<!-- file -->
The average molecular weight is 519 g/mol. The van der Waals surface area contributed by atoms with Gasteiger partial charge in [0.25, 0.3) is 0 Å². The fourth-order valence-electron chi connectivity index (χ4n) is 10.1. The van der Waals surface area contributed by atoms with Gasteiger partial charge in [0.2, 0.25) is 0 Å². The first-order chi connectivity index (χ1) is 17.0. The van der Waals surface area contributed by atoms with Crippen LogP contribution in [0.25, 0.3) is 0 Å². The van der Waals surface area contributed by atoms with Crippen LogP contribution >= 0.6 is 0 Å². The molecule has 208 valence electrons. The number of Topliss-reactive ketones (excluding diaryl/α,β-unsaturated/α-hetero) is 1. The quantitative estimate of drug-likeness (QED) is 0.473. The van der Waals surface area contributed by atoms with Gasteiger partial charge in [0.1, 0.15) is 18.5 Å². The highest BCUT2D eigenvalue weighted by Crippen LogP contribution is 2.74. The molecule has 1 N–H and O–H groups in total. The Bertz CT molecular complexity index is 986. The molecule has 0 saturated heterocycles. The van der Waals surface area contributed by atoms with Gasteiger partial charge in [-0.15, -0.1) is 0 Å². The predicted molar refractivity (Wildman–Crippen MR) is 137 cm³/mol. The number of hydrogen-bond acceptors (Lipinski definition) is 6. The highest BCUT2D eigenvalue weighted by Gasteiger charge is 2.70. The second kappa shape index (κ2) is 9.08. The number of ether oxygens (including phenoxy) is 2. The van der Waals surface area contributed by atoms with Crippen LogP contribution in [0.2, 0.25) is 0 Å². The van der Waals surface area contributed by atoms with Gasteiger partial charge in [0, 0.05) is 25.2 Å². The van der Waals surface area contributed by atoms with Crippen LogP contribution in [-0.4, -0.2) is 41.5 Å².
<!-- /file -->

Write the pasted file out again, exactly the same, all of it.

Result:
The average molecular weight is 519 g/mol. The van der Waals surface area contributed by atoms with Gasteiger partial charge in [0.25, 0.3) is 0 Å². The fourth-order valence-electron chi connectivity index (χ4n) is 10.1. The van der Waals surface area contributed by atoms with Gasteiger partial charge in [0.2, 0.25) is 0 Å². The first-order chi connectivity index (χ1) is 17.0. The van der Waals surface area contributed by atoms with Crippen LogP contribution in [0.25, 0.3) is 0 Å². The van der Waals surface area contributed by atoms with Crippen LogP contribution >= 0.6 is 0 Å². The molecule has 208 valence electrons. The number of Topliss-reactive ketones (excluding diaryl/α,β-unsaturated/α-hetero) is 1. The quantitative estimate of drug-likeness (QED) is 0.473. The van der Waals surface area contributed by atoms with Gasteiger partial charge in [0.1, 0.15) is 18.5 Å². The highest BCUT2D eigenvalue weighted by Crippen LogP contribution is 2.74. The molecule has 1 N–H and O–H groups in total. The Bertz CT molecular complexity index is 986. The molecule has 0 saturated heterocycles. The van der Waals surface area contributed by atoms with Gasteiger partial charge in [-0.15, -0.1) is 0 Å². The predicted molar refractivity (Wildman–Crippen MR) is 137 cm³/mol. The number of hydrogen-bond acceptors (Lipinski definition) is 6. The highest BCUT2D eigenvalue weighted by Gasteiger charge is 2.70. The second kappa shape index (κ2) is 9.08. The number of ether oxygens (including phenoxy) is 2. The van der Waals surface area contributed by atoms with Crippen LogP contribution in [0.2, 0.25) is 0 Å². The van der Waals surface area contributed by atoms with Gasteiger partial charge in [0, 0.05) is 25.2 Å². The van der Waals surface area contributed by atoms with Crippen LogP contribution in [-0.4, -0.2) is 41.5 Å².